THE value of investments approved by the government for residential property declined an annualised 47 percent in 2009.
According to official figures released by the Ministry of Land Management, Urban Planning and Construction Thursday, it approved 2,836 projects in 2009 worth an estimated US$201 million, compared with the 7,220 developments worth $381 million approved in 2008 – a decline in value of 47.2 percent.
According to the report, 254 villas worth $62 million and 2,582 flats worth $138 million were given the go-ahead last year. In 2008, 1,485 villas worth $154 million and 5,735 flats worth $226 million were approved.
Lao Tip Seiha, director of the department of construction at the Ministry of Land Management, Urban Planning and Construction, said that the residential development market in Phnom Penh had slumped because direct capital investment from foreigners had slowed during the economic crisis.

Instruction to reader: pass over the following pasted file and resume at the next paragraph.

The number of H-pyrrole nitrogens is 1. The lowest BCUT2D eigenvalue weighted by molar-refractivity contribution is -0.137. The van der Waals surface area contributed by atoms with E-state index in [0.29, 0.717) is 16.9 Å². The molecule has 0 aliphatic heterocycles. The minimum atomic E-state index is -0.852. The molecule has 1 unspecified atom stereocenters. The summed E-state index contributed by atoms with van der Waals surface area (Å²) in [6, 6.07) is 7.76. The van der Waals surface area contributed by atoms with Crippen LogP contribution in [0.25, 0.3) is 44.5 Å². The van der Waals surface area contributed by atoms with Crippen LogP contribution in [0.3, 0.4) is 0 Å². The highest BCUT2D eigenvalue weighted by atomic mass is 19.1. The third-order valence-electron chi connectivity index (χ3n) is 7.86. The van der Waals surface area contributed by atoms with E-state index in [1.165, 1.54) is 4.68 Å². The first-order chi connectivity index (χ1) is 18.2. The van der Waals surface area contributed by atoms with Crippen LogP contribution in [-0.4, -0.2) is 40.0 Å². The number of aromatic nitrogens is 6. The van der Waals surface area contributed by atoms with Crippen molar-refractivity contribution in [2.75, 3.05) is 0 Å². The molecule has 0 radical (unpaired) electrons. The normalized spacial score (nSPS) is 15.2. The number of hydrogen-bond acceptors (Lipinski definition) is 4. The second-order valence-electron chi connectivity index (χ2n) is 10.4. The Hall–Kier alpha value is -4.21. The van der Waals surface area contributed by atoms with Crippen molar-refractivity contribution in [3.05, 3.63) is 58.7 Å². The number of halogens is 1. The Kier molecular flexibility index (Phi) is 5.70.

“Now, most capital investment comes from local investors,” he said.
Lao Tip Seiha, who said he believes the construction sector may see a step-by-step recovery this year, added that current building work is not fulfilling demand for residential accommodation needed for the increasing population of Phnom Penh.
Concern about the need for housing has been highlighted by other officials this week.
Chhay Rithisen, director of the Office for Urban Affairs in the Municipality of Phnom Penh, told a workshop at Russey Keo district hall Wednesday that with about 10,000 new families coming to the city each year, Phnom Penh needs to promote investment for housing developments, especially for poor people.
According to some, the signs are good for recovery.
Kerk Narin, general manager of Bonna Realty Group, said: “According to our research, construction activity is getting better in 2010.”